Named and Nameless
In the midst of the naming, the boy asks: What’s your name?
The Voice remembers: years in the future, others will ask this question. The reply is the same: I am what I am.
The boy: That’s not an answer. We’re all what we all are, nameless or no.
The Voice: But it’s you who must come when called.
Hers & His
Once torn apart, the two freshly skinned bodies take the names given to them. The boy takes one name and the girl another.
They learn the words I and mine.
It will be easy to swallow the fruit.
The girl wonders aloud: what name would I take if the verses hadn’t spoken first?
About his own name, the boy says nothing. He thinks: it has been mine all along.
That first week, all the seasons tumble into the garden. The girl is the first to notice.
The forest’s trees turn green, then golden-red, then brown. The first snowfall: white against bare stone-gray bark.
Later, green tendrils break the ground’s thawing crust, greedy for light. Each new rooted life buds, leafs out, flowers, launches scent and seed on every new gust, reveling in plenitude through long hours of heat, of rain, of wind.
So too with the creatures: small and blind when born, quickly multiplying into flocks and herds.
Aloud, the girl says to the boy: Why one name for each kind? Every beast and green thing lives its own life. We are not done. We must name them all.
The boy says nothing. Instead, he opens his eyes, stares into a creature’s face, and says: Cockroach!
Created before the newborns and their gated child-garden, before the villagers outside the fence, Other-man wanders grasslands.
Other-man smells the hedge closing up around the new-fashioned beasts and the two children.
Air closes in with the trees, stifling and hot. An odor of feral fear rises from the hemmed-in herds. What do these children know? Set here, in the midst of this hardscape, all seems to them fresh-made and lovely.
Every name given the beasts is an iron stake hammered in rock, prisoning free creatures. These children: what do they know?
To make his escape, Other-man tunnels under the hedge. Then he hesitates. He loves beasts too well to leave them behind. He can’t help them all. Maybe a few can be saved from this naming.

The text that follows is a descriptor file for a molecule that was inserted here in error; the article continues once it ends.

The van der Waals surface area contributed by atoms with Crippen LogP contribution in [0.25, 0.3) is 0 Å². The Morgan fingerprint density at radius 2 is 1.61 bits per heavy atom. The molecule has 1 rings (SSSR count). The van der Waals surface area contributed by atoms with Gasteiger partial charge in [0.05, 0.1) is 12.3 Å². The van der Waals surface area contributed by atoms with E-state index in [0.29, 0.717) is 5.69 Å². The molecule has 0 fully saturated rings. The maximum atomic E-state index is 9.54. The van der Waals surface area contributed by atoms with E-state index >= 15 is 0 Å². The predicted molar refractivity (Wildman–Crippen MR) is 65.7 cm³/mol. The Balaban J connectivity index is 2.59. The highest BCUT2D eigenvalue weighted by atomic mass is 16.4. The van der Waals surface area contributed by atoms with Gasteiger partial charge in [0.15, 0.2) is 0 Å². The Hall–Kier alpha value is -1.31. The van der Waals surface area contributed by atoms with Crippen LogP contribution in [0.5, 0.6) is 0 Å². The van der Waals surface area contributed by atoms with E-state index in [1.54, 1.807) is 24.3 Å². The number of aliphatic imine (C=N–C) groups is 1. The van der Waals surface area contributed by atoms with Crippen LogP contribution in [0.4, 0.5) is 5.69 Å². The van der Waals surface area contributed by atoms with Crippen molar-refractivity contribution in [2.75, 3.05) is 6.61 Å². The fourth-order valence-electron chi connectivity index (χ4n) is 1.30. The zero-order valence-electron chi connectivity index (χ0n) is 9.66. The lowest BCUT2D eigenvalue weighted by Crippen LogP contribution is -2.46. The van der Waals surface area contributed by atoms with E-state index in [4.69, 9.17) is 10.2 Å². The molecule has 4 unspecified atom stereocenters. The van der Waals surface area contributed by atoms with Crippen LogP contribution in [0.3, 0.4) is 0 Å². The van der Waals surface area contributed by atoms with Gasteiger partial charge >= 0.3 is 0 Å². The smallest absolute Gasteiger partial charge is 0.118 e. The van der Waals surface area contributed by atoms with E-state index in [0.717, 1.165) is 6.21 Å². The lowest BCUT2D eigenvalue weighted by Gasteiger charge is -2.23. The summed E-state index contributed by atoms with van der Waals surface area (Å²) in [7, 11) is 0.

Heavy-muscled, heavy-browed, Other-man remains. Meanwhile, the children play with matches.
After the Murder
The husband, having lost two sons, returns home from his mad inconsolable grief. An infant still lives, a third boy. There will be more, both sons and daughters.
As anguish burrows within him, rage eats at his sleep. He names these dreamless nights. He names them dishonor.
Never again, he says. Never again. He decides: this new son and all of the children to come must obey his every word, must ask for every freedom.
His wife warns him: if you push them hard, they will break. In silence he looks at the woman. He thinks: she too must be made to obey.
The wife, what can she do? She lives among strangers. If she runs off, where would she go? She has no mother or father. Her childhood refuge is ash.
She must stay and stay.
She feels a sickness rise her belly. She gives this nausea a name: it is shame.
In this version, the Husband and Wife name only their sons. The daughters are nameless.
To name is to honor. That which is honored, owes. The debt must be paid. These unnamed daughters, granted no dignity, stand safe beyond arm’s reach.
Their father knows the names of all living creatures, but does not know these daughters of his.
Their mother knows the price paid for taking a name from a husband. She keeps her daughters out of his sight, nameless as dim and untouchable stars.
The beasts know these daughters by scent. The beasts know their feral eyes, their stillness. They know these women by posture: alert, ready to fight or to flee.